The Fable of the Bees

Dublin Core


The Fable of the Bees


Published originally in 1714, Bernard Mandeville's Fable of the Bees is an important work of political, economic, and cultural satire. Subtitled “Private Vices, Publick Benefits,” The Fable of the Bees' central proposal is that private vices—greed, political hypocrisy, affectation, indulgence, lust, and other egotistical actions—are conditions of possiblity for public prosperity. Without the consideration of the self that these vices embody, apathy would reign, and progress would not occur. Instead of being signs of man's higher being, virtues like law, order, and morality are side effects, created as goods by those who seek to falsely imagine themselves beyond brutes. The Fable of the Bees consists in part of a prose commentary on an earlier philosophical satire in verse by Mandeville, entitled The Grumbling Hive, or Knaves Turn'd Honest (1705)—described in the preface as “a fix penny pamphlet” that was “foon after pyrated, [and] cried about the streets in a halfpenny sheet” (A2r). This poem was reprinted in the Fable.

Marymount University's Gomatos Collection contains a copy of the ninth edition, published in 1755 by the Edinburgh printers Gray and Peter--notorious pirates, they are discussed in Richard Scher's The Enlightenment and the Book: Scottish Authors and their Publishers in Eighteenth-Century Britain, Ireland and America. Unfortunately, the Marymount text is incomplete, containing only the first book of what was originally published as a two-volume work. Missing is the second volume, in which Mandeville discusses the necessity of the division of labor.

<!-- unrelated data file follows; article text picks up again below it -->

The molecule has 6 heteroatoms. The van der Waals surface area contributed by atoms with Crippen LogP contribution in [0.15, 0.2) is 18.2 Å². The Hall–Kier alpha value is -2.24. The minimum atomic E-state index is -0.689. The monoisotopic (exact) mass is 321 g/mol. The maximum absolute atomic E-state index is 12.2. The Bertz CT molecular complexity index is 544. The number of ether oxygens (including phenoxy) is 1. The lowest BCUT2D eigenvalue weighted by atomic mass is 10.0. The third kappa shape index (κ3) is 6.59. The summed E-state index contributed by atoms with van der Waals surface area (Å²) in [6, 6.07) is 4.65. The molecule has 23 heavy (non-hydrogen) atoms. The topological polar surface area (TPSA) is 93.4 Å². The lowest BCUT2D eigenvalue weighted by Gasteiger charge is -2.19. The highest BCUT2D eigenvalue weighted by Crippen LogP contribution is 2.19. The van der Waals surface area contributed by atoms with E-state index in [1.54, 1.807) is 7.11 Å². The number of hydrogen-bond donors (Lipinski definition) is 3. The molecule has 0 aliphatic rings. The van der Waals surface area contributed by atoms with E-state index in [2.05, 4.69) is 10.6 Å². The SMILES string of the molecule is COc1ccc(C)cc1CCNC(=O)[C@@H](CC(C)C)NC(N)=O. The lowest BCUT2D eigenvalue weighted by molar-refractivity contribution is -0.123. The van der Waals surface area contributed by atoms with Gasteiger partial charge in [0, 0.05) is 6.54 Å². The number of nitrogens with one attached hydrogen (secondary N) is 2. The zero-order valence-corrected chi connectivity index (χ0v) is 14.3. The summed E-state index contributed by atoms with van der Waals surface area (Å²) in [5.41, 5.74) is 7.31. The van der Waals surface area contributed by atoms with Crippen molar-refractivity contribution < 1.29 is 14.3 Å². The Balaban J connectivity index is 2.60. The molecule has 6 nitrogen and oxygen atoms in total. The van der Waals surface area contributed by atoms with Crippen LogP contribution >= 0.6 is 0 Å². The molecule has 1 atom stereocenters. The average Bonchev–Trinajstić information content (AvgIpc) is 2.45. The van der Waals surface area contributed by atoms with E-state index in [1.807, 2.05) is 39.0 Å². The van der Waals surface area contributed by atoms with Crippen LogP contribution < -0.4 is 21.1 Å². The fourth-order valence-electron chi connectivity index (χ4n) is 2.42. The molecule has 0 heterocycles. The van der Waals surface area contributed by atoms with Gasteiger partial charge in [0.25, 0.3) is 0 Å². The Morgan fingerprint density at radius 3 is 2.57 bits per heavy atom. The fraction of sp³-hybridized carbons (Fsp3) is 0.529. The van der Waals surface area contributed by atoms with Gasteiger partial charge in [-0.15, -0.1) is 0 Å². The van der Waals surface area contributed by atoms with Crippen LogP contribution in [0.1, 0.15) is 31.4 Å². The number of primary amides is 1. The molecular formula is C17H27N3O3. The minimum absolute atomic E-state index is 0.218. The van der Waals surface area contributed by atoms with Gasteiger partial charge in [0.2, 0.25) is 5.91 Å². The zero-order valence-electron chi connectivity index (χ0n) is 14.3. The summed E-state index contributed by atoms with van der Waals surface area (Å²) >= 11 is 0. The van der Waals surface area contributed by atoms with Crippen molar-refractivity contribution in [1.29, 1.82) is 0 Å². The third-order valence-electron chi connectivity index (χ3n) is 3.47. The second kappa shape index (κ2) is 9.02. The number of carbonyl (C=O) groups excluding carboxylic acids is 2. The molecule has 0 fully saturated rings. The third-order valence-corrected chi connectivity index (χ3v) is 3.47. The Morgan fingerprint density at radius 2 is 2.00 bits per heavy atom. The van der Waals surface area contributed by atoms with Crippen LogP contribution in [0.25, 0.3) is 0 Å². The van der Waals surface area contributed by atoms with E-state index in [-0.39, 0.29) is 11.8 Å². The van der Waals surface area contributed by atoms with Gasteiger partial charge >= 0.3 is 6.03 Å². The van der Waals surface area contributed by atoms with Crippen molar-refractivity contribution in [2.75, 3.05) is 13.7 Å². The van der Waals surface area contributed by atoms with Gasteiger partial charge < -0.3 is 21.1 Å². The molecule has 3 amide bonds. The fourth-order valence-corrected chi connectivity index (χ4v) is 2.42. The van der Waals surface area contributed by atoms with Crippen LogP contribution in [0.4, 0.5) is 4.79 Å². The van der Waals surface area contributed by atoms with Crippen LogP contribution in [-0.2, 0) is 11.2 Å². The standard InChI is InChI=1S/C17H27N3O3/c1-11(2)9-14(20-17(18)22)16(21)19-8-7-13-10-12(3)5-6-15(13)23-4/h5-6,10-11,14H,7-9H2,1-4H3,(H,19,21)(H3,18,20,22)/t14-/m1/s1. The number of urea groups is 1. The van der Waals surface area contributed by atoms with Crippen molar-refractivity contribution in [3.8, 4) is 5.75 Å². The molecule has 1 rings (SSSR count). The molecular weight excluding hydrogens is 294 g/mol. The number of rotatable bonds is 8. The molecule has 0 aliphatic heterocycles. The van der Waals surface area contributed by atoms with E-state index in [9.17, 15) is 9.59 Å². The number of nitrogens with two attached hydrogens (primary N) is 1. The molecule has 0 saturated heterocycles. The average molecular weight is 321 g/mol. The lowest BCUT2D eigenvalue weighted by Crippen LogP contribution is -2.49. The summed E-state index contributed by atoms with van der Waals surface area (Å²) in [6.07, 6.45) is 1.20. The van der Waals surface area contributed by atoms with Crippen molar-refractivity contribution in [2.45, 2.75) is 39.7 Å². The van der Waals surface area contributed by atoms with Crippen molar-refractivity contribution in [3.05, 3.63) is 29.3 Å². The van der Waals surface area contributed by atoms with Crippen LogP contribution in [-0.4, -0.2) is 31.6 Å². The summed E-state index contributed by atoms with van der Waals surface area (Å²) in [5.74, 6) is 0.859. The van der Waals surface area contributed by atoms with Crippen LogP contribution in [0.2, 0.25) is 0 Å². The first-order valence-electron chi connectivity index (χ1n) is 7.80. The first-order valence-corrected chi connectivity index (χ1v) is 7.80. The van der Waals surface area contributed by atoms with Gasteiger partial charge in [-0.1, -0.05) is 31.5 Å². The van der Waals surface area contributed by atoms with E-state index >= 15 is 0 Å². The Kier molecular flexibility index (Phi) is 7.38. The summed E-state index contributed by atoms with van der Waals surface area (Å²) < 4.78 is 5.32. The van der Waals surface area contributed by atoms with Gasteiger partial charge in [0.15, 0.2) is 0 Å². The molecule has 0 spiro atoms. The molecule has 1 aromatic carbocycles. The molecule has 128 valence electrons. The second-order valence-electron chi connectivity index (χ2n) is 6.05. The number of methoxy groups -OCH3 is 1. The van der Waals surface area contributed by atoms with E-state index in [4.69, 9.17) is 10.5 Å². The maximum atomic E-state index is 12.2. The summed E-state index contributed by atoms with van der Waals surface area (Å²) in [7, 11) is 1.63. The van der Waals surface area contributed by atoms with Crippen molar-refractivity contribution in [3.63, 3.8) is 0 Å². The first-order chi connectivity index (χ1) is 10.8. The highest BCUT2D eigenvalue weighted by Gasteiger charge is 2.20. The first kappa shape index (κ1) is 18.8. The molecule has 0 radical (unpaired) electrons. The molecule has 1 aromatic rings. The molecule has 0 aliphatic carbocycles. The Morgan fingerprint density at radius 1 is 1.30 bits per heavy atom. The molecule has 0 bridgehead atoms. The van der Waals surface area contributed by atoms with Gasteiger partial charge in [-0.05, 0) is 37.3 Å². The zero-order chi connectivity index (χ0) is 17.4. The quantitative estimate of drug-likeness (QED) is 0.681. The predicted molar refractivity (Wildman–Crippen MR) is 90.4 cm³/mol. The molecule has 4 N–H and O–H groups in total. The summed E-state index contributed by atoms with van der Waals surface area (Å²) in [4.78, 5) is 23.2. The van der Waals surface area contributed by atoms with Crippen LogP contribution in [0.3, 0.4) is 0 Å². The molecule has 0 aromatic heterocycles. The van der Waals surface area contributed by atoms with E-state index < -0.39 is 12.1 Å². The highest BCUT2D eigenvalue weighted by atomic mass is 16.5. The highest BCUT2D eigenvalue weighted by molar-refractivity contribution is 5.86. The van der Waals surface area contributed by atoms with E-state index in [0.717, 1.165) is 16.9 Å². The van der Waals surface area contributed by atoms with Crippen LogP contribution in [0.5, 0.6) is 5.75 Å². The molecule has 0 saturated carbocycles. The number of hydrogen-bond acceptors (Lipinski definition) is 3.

As it is not difficult to see, The Fable of the Bees was the subject of as much debate and criticism as piracy and purchase. Several scholars have taken up the central problematic of Mandeville's infamous text in literary, economic, political, and philosophical terms, and interested readers can learn more by examining the brief bibliography below.

Edition Information

9th ed., to which is added, "A vindication of the book from the aspersions contained in a presentment of the Grand Jury of Middlesex, and an abusive letter to the Lord C."

Vol. 2 has title: The fable of the bees, part II. Includes indexes. Imperfect: lacking vol. 2, containing six prose dialogues in which the author further amplified and defended his doctrines.

Further Reading

Clark, Henry C., ed. Commerce, Culture, and Liberty: Readings on Capitalism before Adam Smith. Indianapolis: Liberty Fund, 2003.

Hjort, Anne Mette. "Mandeville's Ambivalent Modernity." MLN. 106.5 (Dec 1991): 951-966.

Mandell, Laura. "Bawds and Merchants: Engendering Capitalist Desires." ELH. 59.1 (Spring 1992): 107-123.



Edinburgh : Printed for W. Gray and W. Peter




Howe, Tonya


Book, 2 v. ; 17 cm. Library has vol. 1 only.





Mandeville, Bernard, 1670-1733. , “The Fable of the Bees,” John T. and Agnes J. Gomatos Special Collections Room, accessed April 17, 2021,

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